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2. They Make Everything Transactional

Controlling people aren’t always self-centered, but they’re not too empathetic either. Empathy for them tends to appear in the form of strategic concessions they use as a means to get what they want. They typically view interpersonal relationships as transactional opportunities to extract more value from people surrounding them, which can have a draining effect on those they interact with.

For example, one sign of a controlling person may be their insistence on “keeping score.” This can involve doing nice things for you with the ulterior motive of demanding something from you at a later date in exchange for what you thought was just an act of kindness or a friendly support.

Perhaps they shower you in praise (also known as “love-bombing”) or gifts then blow up at you if you don’t intuitively know they’re expecting something back from you. None of us are mind-readers, but controlling people behave as though everyone else should think and act like they want others to and those who fall out of line are punished for failing to meet their impossible expectations.

A controlling person may also threaten to withhold support if you don’t adhere to their demands, but they do so in such subtle ways that the guilt they impose blinds you from the unreasonable nature of their behaviors.

Some statements to be wary of include:

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  • “I did ___________ for you. What do you mean you can’t do ___________ for me?”
  • “Remember how I helped you with ___________? That took a lot of time and energy from me, but I guess you didn’t appreciate my help.”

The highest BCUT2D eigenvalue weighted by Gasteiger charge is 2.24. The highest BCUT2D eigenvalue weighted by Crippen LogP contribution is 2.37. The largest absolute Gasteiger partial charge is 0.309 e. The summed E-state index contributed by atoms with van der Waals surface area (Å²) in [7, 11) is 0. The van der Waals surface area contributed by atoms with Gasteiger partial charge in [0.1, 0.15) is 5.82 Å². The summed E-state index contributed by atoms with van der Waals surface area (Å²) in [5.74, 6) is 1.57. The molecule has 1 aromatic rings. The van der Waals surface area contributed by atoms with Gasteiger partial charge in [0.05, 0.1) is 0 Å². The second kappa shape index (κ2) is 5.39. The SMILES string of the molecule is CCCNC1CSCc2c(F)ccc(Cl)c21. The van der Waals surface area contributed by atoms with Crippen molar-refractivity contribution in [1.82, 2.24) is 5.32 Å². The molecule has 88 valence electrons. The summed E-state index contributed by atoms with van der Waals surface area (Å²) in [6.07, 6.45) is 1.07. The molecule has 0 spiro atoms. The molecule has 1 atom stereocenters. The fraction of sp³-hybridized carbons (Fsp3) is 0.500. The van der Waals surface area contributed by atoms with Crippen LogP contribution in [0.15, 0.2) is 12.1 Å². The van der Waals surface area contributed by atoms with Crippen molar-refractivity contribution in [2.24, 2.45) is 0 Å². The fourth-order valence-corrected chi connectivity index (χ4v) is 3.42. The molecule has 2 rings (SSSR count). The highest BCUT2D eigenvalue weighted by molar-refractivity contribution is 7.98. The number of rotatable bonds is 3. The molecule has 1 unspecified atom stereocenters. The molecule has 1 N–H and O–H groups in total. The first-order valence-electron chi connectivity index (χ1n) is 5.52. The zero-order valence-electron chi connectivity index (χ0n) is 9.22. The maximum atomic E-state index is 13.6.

• “I always give you ___________. Don’t you care about my needs too?”
  • “You’re so selfish!” or “You don’t care about me at all!” (gaslighting if you respond with hesitation or politely decline their request for help for perfectly valid reasons, such as not having enough time or resources to assist them)

3. They Criticize Everything

One of the most common telltale signs of a controlling person is their capacity to criticize anything and everything, even small things that seemingly don’t matter. As with many toxic traits in relationships, these problems typically start out so small that you may not even notice. At first, you may even agree with their criticism or at least be able to understand their perspective when they bring up an issue.

However, the criticism tends to get more intense, more constant, and more perplexing for people who maintain relationships with controlling people. You’ll likely notice how they rarely seem to criticize something they do. It’s almost always other-oriented and these types of people are so manipulative that any rationale they offer can seem plausibly legitimate.